Palliative Treatment for Cholangiocarcinoma
Palliative therapy for bile duct cancer:
is treatment given to help control or reduce symptoms caused by advanced cholangiocarcinoma. It is not meant to cure the cancer. If the cancer has spread too far to be removed by surgery, doctors may focus on palliative operations, radiation, or other treatments to help make you feel better or to help prevent possible complications from the cancer. Because these cancers tend to advance quickly, doctors try to use palliative therapies that are less likely to have unpleasant short-term side effects, when possible.
Palliative surgery: In some cases a doctor may think that a cancer is resectable based on the information available (imaging tests, laparoscopy, etc.), but once surgery is started it becomes clear that the cancer is too advanced to be removed completely. In these cases, the surgeon might still try to prevent or relieve symptoms using a different approach.
- Biliary bypass:
There are several different biliary bypass operations, and the decision on which one to use is based on the location of the blockage. In these procedures, the surgeon creates a bypass around the tumor blocking the bile duct by connecting part of the bile duct before the blockage with a part of the duct that lies past the blockage, or with the intestine itself.
This option is more likely to be used if a patient is already having surgery to try to cure the cancer, but it turns out to be unresectable. While a bypass is clearly more invasive than placing a stent or catheter, it has some advantages in that the effects may last longer and infection is less likely to be a problem.
- Stent or biliary catheter placement:
If a bypass can’t be done, the surgeon may place a plastic or expandable metal tube (called a stent) inside the bile duct to keep it open (stenting). In some cases the doctor will place a thin flexible tube (catheter) into the bile duct to allow the bile to drain. This may be done as part of a cholangiography procedure such as ERCP or, in some cases, during surgery.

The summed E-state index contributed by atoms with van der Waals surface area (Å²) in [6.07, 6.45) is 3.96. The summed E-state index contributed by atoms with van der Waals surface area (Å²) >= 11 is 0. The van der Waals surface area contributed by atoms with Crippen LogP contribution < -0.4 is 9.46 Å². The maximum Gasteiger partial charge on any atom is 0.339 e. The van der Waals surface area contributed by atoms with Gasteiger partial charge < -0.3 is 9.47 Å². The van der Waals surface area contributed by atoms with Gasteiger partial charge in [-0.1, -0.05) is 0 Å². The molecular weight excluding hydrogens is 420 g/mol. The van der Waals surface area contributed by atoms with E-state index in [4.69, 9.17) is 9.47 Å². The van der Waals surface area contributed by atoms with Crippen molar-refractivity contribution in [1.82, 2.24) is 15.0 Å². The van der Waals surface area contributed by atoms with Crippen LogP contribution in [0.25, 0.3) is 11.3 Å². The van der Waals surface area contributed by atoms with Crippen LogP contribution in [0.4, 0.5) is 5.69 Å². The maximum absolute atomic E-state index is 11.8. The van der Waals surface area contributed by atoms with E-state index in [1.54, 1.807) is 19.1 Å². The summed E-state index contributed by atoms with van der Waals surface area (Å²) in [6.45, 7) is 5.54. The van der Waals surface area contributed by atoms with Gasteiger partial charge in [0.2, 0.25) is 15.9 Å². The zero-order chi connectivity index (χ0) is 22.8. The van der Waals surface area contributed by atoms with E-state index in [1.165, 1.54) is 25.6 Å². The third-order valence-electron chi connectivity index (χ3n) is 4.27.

- Biliary bypass:
These procedures are often done to help prevent or relieve symptoms from more advanced cancers, but they can also be done to help relieve jaundice before potentially curative surgery is done. This helps lower the risk of complications from the surgeryThe stent or catheter may need to be replaced every few months if it becomes clogged and to reduce the risk of infection and gallbladder inflammation.
Palliative radiation therapy:
Radiation therapy uses high-energy rays or particles to destroy cancer cells. Radiation can be used in different settings to treat bile duct cancer. This therapy is often used to palliate (relieve) symptoms when a cancer is too advanced to be cured. It can help relieve pain or other symptoms by shrinking tumors that block passageways for blood or bile, or press on nerves.
Radiation therapy may be used to help relieve pain and other symptoms by killing some cancer cells that are causing blockage of the bile duct or are pressing on nerves.
External beam radiation therapy (EBRT):
This type of radiation therapy uses x-rays from a machine outside the patient's body to kill cancer cells. Before your treatments start, the radiation team will take careful measurements to determine the correct angles for aiming the radiation beams and the proper dose of radiation. The treatment is much like getting an x-ray, but the radiation is much stronger. The procedure itself is painless. Each treatment lasts only a few minutes, but the setup time – getting you into place for treatment – usually takes longer. Most often, radiation treatments are given 5 days a week for several weeks.